New Drug Safety Announcement By European Medicines Agency (EMA) Intended To Help Minimize Risk Of DKA Side Effect With This Class Of New Diabetes Drugs
The Sodium-Glucose Cotransporter-2 (SGLT2) Inhibitors diabetes drugs currently available in the US are:
Invokana — FDA Approval: 2013
Invokamet — FDA Approval: 2014
Farxiga — FDA Approval: 2014
Xigduo XR — FDA Approval: 2014
Jardiance — FDA Approval: 2014
Glyxambi — FDA Approval: 2015
Synjardy — FDA Approval: 2015
These new SGLT-2 inhibitors diabetes medications are distinctive from other diabetes drugs insofar that they make the kidneys extract a significant amount of sugar from the blood to be excreted in urine.
On February 12, 2016 the European Medicines Agency (EMA) issued a drug safety alert about the possibility of atypical cases of diabetic ketoacidosis (DKA) associated with this relatively new class of medications used to treat type 2 diabetes.
This EMA announcement, "SGLT2 inhibitors: PRAC makes recommendations to minimise risk of diabetic ketoacidosis", followed a review conducted by the agency's Pharmacovigilance Risk Assessment Committee (PRAC).
From this February 2015 EMA drug safety alert concerning Invokana, Farxiga, Jardiance, and similar diabetes drugs we get these facts about this DKA side effect:
Diabetic ketoacidosis is a serious complication of diabetes caused by low insulin levels. Rare cases of this condition, including life-threatening ones, have occurred in patients taking SGLT2 inhibitors for type 2 diabetes and a number of these cases have been atypical, with patients not having blood sugar levels as high as expected.
An atypical presentation of diabetic ketoacidosis can delay diagnosis and treatment. Healthcare professionals should therefore consider the possibility of ketoacidosis in patients taking SGLT2 inhibitors who have symptoms consistent with the condition even if blood sugar levels are not high.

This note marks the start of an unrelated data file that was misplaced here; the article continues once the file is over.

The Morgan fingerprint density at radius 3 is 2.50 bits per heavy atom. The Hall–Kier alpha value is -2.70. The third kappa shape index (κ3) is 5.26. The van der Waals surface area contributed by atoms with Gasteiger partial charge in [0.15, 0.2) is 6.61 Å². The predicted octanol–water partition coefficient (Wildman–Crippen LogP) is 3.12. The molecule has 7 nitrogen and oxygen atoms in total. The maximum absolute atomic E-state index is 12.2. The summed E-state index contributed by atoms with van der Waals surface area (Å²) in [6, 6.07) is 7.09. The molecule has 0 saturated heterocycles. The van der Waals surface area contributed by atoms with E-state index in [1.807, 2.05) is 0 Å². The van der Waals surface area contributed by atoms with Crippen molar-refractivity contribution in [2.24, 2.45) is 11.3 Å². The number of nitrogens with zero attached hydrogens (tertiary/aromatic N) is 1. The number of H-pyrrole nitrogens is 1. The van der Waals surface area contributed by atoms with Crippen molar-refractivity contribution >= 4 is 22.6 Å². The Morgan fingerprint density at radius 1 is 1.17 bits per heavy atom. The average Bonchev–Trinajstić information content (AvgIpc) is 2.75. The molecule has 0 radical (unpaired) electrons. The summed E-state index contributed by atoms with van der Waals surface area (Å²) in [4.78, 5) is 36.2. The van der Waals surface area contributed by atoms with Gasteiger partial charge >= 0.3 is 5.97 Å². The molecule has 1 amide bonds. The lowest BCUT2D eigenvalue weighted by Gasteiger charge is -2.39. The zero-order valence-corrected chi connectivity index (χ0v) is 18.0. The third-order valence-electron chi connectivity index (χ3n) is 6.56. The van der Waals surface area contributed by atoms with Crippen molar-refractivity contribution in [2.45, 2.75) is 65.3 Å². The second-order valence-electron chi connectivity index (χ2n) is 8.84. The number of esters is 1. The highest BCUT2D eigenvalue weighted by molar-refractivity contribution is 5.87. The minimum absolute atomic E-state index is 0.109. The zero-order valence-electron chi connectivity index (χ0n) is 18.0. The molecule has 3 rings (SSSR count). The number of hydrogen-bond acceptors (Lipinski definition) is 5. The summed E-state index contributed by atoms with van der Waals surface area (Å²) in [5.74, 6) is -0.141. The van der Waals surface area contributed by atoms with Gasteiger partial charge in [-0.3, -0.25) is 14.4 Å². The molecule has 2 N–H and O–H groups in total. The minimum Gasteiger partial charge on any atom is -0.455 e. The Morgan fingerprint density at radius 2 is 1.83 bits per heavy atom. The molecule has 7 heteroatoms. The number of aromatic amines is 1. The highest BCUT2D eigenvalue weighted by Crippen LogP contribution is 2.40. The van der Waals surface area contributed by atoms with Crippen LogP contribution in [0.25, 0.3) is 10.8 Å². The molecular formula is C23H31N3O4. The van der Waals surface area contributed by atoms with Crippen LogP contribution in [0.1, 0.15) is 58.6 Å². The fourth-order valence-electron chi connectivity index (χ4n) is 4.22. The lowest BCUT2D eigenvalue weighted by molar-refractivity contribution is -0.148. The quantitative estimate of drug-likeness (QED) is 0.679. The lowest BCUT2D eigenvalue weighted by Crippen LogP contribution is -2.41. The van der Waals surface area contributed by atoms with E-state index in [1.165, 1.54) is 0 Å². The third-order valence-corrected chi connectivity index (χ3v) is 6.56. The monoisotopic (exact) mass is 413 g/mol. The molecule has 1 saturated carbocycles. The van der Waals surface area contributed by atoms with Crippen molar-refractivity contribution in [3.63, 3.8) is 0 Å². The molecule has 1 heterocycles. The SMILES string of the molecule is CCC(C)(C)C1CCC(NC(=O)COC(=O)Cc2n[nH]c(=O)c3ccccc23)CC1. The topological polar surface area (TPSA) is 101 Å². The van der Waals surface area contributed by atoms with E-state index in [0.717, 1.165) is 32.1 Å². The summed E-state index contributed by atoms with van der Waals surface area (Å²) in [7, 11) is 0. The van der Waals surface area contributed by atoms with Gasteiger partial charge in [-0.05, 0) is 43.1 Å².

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We get some context for this latest development as regards the drug safety of Invokana, Farxiga, and Jardiance from this February 12, 2016 Medscape Medical News article, "EMA on Lowering Risk of Diabetic Ketoacidosis With SGLT2 Inhibitors":
The issue initially came to light in May 2015, when the US Food and Drug Administration issued a notice on the basis of 20 cases of DKA associated with SGLT2 inhibitors reported to the agency's adverse-event reporting system. A month later, the EMA initiated its review and identified 101 cases worldwide associated with type 2 diabetes.
Diabetic ketoacidosis is a serious complication of diabetes caused by low insulin levels. The issue is of considerable concern because ketoacidosis is not typically observed in patients with type 2 diabetes....
Despite the concerns, US organizations such as the American Association of Clinical Endocrinologists (AACE) and the American College of Endocrinology (ACE) have advised that use of SGLT2 inhibitor drugs should continue in patients with type 2 diabetes, in line with current recommendations.
Cases of DKA associated with off-label use of SGLT2 inhibitors in type 1 diabetes have also been reported; the AACE also said that the investigational use of this drug class in type 1 should continue, since initial results have shown a promising impact on glycemic control.
We will watch for additional drug safety warnings for Invokana, Farxiga, Jardiance, and similar diabetes drugs about incidents of atypical diabetic ketoacidosis (DKA) as well as other serious side effects.